[§10] Most interesting, however, are names that could identify the bearer as a person of (former?) Islamic religious affiliation, as Xavier Gillard and Philippe Sénac have already noted. These include the names Maurus, Zoleiman, and Zate. Maurus is also used in early medieval Latin sources for non-Romanized North African Berbers. Zoleiman refers to Sulaymān, the Arabic variant of the Jewish royal name Solomon. In the list, the name Solomon is also borne in its usual Latin version (Solomo) by another person and can thus be clearly contrasted with the Arabic variant of the name (Zoleiman). Zate, in turn, is interpreted by Xavier Gillard and Philippe Sénac as referring to the Arabic name Saʿdūn and equated with the Latin variants Zadun, Zatun, etc. in other sources.[22] In this region, persons names Saʿdūn appear several times in the late eighth and early ninth centuries: as regards Arabic sources, the historical work of Ibn Ḥayyān (d. 469/1076) mentions a certain Saʿdūn al-Ruʿaynī as the emir (amīr) of Barcelona in the period of its conquest by the Franks, but provides no details on how this Saʿdūn’s interacted with the Carolingians.[23] The Annales Regni Francorum report that a certain Zatun, “prefect” of the city of Barcelona, came to Charlemagne’s palace and handed the city over to him in the year 797.[24] Louis’s biographer, the so-called Astronomus, claims that a certain Zaddo dux received Louis near Barcelona around 800, but did not hand the city over to him.[25] According to the Astronomus, Zaddo was persuaded to set out for Narbonne, where he was captured and led first before Louis, then before Charlemagne.[26] In his panegyric on Louis the Pious, Ermoldus Nigellus refers to a certain Zadun as the “Moorish” ruler of Barcelona, when it was conquered by the Franks in 801.[27] According to Ermoldus, however, Zadun was captured during the conquest[28] and then brought before the emperor.[29] The Annales Regni Francorum claim additionally that Zatun was sent into exile by the emperor in 801.[30] Against this backdrop and apart from the contradictions in these sources,[31] it seems questionable whether the ousted governor of Barcelona formed part of the immigrant group mentioned in the Praeceptum of 812. To Xavier Gillard and Philippe Sénac, however, it seems entirely possible that a group of Muslims, including Saʿdūn, opted to defect to the Frankish side after the fall of Barcelona. They justify their identification of Saʿdūn with the man named “Zate” in the Praeceptum because the latter is mentioned in connection with militeis [sic]— to be read as milites or milites eius, i.e. a military entourage—which would suggest that Zate held some kind of military-administrative authority.[32] Given that Charlemagne repeatedly received Muslim dissidents from the border region in Paderborn and even a dissident member of the Umayyad court in Aachen between the late 770s and the end of the eighth century, a defection on the part of Zate/Saʿdūn does not seem completely implausible.[33]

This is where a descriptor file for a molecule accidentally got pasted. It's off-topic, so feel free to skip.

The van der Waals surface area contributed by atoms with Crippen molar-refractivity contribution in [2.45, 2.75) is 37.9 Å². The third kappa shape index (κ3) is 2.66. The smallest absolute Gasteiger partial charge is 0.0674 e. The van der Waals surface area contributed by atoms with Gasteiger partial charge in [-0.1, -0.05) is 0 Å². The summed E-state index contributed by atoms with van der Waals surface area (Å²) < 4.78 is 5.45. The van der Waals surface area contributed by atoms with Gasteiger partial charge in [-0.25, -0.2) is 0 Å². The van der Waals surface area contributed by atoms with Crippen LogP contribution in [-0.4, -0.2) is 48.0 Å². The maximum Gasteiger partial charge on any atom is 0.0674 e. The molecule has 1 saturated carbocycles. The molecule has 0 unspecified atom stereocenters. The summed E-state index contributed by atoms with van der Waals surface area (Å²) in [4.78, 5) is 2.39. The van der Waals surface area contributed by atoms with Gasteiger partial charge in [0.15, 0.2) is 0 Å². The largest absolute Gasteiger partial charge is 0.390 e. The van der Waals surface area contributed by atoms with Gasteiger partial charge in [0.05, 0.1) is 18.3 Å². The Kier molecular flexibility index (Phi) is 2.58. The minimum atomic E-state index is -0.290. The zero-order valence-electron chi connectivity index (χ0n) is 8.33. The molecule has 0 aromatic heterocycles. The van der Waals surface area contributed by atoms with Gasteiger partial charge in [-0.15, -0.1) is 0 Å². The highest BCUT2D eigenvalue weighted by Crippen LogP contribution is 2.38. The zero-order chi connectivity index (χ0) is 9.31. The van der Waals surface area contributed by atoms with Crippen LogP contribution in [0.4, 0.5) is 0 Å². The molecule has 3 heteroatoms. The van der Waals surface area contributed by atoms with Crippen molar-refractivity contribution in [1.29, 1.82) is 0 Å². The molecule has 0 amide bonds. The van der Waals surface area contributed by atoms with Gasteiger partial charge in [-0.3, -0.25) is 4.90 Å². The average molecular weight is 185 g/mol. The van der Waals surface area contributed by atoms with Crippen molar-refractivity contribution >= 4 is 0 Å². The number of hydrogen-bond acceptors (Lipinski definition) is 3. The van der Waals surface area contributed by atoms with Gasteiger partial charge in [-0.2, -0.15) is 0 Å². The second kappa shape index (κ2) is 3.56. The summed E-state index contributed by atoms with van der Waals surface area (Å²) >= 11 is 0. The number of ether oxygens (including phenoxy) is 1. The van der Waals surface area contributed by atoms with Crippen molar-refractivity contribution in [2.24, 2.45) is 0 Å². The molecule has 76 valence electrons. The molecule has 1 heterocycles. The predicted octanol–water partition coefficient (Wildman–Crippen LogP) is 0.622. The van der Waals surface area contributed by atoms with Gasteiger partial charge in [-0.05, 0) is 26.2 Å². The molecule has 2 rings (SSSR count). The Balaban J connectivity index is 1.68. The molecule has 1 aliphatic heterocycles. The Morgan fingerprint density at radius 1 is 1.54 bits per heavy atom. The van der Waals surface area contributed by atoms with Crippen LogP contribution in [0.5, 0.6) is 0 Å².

[§11] Despite all doubts about the possibility of identifying Zate with the former Muslim governor of Barcelona, it is important to note that the Hispani mentioned in the Praeceptum did not represent a homogeneous group, but consisted of people of different ethnic and probably also of different religious origin. Theodulf of Orléans (d. 821), Charlemagne’s close advisor, the bishop Agobard of Lyon (d. 840), and the historiographer Prudentius of Troyes (d. 861), among others, are also counted among such immigrants, even though we have no concrete evidence of when and from where they immigrated to territories under Frankish rule.[34]